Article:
John Barry The Great Influenza Rhetorical Analysis

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Stephen Hawking declared, “Scientists have become the bearers of the torch of discovery in our quest for knowledge.” Since the beginning of time, humans have been searching constantly for answers and knowledge about the world around them. Scientists have brought it upon themselves to be the discoverers of the human race. John Barry wrote his account during The Great Influenza of 1918 when millions of people were dying and solutions to the sickness were being sought out after by the scientific community. In his account of The Great Influenza of 1918, John Barry implements scientific diction, frequent repetition, and unique symbolism to demonstrate the difficult journey of scientific research. First, Barry employs scientific diction to describe the work of scientists and how they function. Scientists often use different tools to do their job and to find answers. Barry states, “There a single step can take them through the looking glass into a world that seems entirely different.” The use of the word looking glass refers to old technology that was commonly used by the scientists giving light to the way scientists function by mentioning their instruments. The scientific method is paramount to scientists and their studies. Barry affirms, “Ultimately a scientist …show more content…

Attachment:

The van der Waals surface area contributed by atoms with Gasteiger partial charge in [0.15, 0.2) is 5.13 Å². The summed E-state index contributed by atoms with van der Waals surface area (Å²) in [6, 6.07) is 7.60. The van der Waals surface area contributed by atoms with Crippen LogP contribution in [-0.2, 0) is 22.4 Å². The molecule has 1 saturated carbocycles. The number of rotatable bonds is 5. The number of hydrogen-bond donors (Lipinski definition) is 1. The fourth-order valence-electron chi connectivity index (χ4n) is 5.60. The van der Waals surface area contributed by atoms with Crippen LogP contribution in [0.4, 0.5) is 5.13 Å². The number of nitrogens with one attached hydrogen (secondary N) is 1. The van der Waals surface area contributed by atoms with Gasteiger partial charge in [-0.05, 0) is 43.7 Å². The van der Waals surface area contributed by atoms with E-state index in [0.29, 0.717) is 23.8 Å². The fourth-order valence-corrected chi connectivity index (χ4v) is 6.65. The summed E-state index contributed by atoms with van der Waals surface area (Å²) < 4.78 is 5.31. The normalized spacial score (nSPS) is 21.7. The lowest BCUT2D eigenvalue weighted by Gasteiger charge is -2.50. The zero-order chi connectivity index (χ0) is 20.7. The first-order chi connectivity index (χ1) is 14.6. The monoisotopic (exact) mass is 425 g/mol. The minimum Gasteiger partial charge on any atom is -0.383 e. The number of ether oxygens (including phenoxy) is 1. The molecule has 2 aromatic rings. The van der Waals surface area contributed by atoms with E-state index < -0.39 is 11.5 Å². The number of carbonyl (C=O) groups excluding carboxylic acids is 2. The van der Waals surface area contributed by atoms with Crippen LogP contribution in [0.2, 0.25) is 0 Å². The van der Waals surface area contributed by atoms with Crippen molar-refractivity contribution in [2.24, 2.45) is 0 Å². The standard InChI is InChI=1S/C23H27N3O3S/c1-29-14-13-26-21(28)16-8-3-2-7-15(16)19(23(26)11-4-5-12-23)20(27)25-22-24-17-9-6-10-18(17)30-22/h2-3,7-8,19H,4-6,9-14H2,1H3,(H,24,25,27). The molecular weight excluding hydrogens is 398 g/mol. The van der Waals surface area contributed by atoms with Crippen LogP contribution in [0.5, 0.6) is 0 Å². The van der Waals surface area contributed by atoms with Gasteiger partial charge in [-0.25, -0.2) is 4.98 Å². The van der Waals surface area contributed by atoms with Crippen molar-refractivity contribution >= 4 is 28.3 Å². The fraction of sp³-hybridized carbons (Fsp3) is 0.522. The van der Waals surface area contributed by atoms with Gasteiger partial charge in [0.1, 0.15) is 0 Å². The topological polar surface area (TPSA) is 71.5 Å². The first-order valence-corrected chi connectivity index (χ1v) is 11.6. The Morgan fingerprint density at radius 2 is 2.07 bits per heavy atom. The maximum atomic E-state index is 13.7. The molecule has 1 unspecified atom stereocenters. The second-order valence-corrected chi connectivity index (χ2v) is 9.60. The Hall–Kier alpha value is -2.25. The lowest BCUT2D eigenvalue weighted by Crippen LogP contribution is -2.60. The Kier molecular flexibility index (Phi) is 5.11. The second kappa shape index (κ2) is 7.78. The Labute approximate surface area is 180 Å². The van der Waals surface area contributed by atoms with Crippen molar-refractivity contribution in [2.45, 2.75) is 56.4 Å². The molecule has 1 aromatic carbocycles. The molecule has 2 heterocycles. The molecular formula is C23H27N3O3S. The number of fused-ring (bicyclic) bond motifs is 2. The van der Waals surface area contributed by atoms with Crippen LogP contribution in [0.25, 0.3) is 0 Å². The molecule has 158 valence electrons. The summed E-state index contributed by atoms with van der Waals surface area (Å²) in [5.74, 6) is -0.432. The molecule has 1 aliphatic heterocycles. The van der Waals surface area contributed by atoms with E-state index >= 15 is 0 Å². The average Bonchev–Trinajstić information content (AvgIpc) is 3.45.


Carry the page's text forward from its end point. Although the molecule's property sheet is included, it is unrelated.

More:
The rhetorical devices imbue the text with power by describing the intricate parts of the scientific method and how it affects scientists greatly. These rhetorical devices also make the text beautiful and easier to connect with by including imagery of the unknown wilderness and nature, which relates with scientists and their studies. Being a scientists and delving into scientific research is a difficult task and it requires not only scientists, but also the every day person to be the torch bearers of discovery as

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